The field of women’s health cuts across our entire body of research and touches the lives of babies, new mothers, and the elderly.

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Our researchers have helped demonstrate the links between gestational diabetes and childhood obesity and were among the first to document the connection between hormone replacement therapy and breast cancer. Likewise, our foundational investigation of human papillomavirus infection led to the discovery of its link to cervical cancer and, ultimately, to an effective vaccine.

The Center for Health Research was also part of the Women’s Health Initiative, a study of post-menopausal women spanning more than 20 years. It was the largest-ever study of women’s health in the United States. Through our work on this seminal research project, we examined low-fat diets to determine whether they could prevent heart disease and cancers of the breast and colon; the effects of hormone replacement therapy on heart disease; and the effectiveness of calcium and vitamin D in preventing colon cancer.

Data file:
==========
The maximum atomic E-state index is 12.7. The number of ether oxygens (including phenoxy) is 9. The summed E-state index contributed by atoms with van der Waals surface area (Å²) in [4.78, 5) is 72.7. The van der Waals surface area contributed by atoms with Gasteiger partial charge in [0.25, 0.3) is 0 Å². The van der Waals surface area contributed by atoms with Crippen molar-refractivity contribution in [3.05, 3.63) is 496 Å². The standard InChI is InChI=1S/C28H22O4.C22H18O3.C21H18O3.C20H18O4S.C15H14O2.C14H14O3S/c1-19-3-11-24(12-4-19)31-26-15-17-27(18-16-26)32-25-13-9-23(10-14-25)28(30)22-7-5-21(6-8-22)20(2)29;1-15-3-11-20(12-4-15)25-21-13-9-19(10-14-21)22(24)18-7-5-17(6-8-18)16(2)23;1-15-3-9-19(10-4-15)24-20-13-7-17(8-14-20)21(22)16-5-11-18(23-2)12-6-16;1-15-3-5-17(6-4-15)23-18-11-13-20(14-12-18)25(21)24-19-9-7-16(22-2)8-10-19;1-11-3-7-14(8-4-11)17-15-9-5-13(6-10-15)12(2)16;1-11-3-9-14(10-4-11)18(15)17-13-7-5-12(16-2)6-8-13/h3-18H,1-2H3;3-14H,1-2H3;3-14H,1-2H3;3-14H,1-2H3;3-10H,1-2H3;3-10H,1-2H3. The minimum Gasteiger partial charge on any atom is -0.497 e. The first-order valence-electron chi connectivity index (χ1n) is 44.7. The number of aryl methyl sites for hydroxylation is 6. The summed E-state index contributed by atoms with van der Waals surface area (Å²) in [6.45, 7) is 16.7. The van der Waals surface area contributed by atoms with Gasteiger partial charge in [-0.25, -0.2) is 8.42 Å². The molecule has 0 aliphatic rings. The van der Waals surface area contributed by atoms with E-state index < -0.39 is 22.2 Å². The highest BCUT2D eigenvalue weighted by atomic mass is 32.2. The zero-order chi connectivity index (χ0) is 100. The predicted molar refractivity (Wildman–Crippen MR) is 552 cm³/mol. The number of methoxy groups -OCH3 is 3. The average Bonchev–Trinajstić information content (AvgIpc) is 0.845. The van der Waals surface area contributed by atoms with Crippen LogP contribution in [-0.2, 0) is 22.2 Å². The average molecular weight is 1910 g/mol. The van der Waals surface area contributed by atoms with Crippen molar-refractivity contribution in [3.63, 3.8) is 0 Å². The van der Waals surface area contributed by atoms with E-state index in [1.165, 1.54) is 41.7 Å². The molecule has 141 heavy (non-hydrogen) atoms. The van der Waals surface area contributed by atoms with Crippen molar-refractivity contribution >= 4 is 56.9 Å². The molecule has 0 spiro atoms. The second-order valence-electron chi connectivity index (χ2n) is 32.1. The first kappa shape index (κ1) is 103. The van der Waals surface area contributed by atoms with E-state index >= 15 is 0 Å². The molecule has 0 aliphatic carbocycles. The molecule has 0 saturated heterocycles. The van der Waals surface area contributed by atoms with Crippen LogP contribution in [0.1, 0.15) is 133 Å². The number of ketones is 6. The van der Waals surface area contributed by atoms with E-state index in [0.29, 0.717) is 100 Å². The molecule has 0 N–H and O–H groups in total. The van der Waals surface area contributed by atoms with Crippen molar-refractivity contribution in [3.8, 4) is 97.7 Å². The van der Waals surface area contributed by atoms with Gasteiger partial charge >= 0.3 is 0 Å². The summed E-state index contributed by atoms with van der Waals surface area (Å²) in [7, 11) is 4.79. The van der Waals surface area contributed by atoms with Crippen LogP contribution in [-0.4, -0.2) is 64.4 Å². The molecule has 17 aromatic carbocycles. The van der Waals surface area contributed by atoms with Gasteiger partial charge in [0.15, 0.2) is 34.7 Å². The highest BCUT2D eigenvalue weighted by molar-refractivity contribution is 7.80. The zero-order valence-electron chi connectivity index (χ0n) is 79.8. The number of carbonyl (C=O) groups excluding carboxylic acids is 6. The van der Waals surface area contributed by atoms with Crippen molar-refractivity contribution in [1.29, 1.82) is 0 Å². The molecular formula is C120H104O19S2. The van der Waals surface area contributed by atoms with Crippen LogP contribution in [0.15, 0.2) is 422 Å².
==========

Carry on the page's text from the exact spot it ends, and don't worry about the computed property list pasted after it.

Featured Study

Study of Osteoporotic Fractures (SOF)

This ongoing, nearly 30-year U.S. multicenter prospective cohort study of 9,704 women ages 65 and older is examining risk factors for osteoporosis as well as characteristics of exceptional aging among post-menopausal women. In the current phase of this study, we are linking the comprehensive SOF database with Medicare claims data to determine if age-related trajectories in cognitive function, physical performance, bone mineral density, and body weight predict phenotypes of optimal aging defined by longevity, lack of disease and disability, and rates of inpatient and residential health care utilization.


Teresa Hillier, MD, MS
Principal Investigator
Funder: National Institute on Aging

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